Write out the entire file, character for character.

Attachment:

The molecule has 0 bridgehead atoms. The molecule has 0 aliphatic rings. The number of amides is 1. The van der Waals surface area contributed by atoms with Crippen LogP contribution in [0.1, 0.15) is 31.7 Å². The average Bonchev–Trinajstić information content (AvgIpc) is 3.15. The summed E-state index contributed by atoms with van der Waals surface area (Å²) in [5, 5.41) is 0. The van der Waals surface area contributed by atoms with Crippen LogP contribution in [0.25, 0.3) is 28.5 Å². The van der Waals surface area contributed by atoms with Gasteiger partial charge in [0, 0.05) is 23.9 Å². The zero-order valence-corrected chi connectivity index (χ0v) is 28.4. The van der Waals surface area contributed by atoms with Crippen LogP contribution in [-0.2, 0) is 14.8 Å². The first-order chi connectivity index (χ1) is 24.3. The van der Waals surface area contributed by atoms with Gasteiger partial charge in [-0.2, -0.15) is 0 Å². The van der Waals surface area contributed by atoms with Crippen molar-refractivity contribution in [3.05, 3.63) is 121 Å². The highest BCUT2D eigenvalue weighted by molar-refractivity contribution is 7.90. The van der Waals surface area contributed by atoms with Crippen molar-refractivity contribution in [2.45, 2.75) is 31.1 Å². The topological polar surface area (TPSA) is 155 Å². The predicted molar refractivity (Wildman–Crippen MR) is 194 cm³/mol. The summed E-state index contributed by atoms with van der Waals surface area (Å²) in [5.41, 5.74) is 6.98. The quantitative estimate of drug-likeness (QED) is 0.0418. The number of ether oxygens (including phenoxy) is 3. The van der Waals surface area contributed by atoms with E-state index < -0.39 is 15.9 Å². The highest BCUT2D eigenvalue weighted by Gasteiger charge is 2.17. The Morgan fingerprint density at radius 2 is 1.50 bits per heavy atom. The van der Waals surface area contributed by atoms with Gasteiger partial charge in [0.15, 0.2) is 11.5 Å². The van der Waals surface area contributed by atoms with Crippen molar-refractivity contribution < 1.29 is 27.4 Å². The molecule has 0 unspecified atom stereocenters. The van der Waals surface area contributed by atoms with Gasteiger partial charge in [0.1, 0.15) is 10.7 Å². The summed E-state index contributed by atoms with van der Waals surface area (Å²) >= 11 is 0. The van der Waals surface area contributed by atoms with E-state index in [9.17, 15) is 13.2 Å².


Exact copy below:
The molecule has 0 bridgehead atoms. The molecule has 0 aliphatic rings. The number of amides is 1. The van der Waals surface area contributed by atoms with Crippen LogP contribution in [0.1, 0.15) is 31.7 Å². The average Bonchev–Trinajstić information content (AvgIpc) is 3.15. The summed E-state index contributed by atoms with van der Waals surface area (Å²) in [5, 5.41) is 0. The van der Waals surface area contributed by atoms with Crippen LogP contribution in [0.25, 0.3) is 28.5 Å². The van der Waals surface area contributed by atoms with Gasteiger partial charge in [0, 0.05) is 23.9 Å². The zero-order valence-corrected chi connectivity index (χ0v) is 28.4. The van der Waals surface area contributed by atoms with Crippen LogP contribution in [-0.2, 0) is 14.8 Å². The first-order chi connectivity index (χ1) is 24.3. The van der Waals surface area contributed by atoms with Gasteiger partial charge in [-0.2, -0.15) is 0 Å². The van der Waals surface area contributed by atoms with Crippen molar-refractivity contribution in [3.05, 3.63) is 121 Å². The highest BCUT2D eigenvalue weighted by molar-refractivity contribution is 7.90. The van der Waals surface area contributed by atoms with Crippen molar-refractivity contribution in [2.45, 2.75) is 31.1 Å². The topological polar surface area (TPSA) is 155 Å². The predicted molar refractivity (Wildman–Crippen MR) is 194 cm³/mol. The summed E-state index contributed by atoms with van der Waals surface area (Å²) in [5.41, 5.74) is 6.98. The quantitative estimate of drug-likeness (QED) is 0.0418. The number of ether oxygens (including phenoxy) is 3. The van der Waals surface area contributed by atoms with E-state index < -0.39 is 15.9 Å². The highest BCUT2D eigenvalue weighted by Gasteiger charge is 2.17. The Morgan fingerprint density at radius 2 is 1.50 bits per heavy atom. The van der Waals surface area contributed by atoms with Gasteiger partial charge in [0.15, 0.2) is 11.5 Å². The van der Waals surface area contributed by atoms with Crippen molar-refractivity contribution < 1.29 is 27.4 Å². The molecule has 0 unspecified atom stereocenters. The van der Waals surface area contributed by atoms with Gasteiger partial charge in [0.1, 0.15) is 10.7 Å². The summed E-state index contributed by atoms with van der Waals surface area (Å²) >= 11 is 0. The van der Waals surface area contributed by atoms with E-state index in [9.17, 15) is 13.2 Å².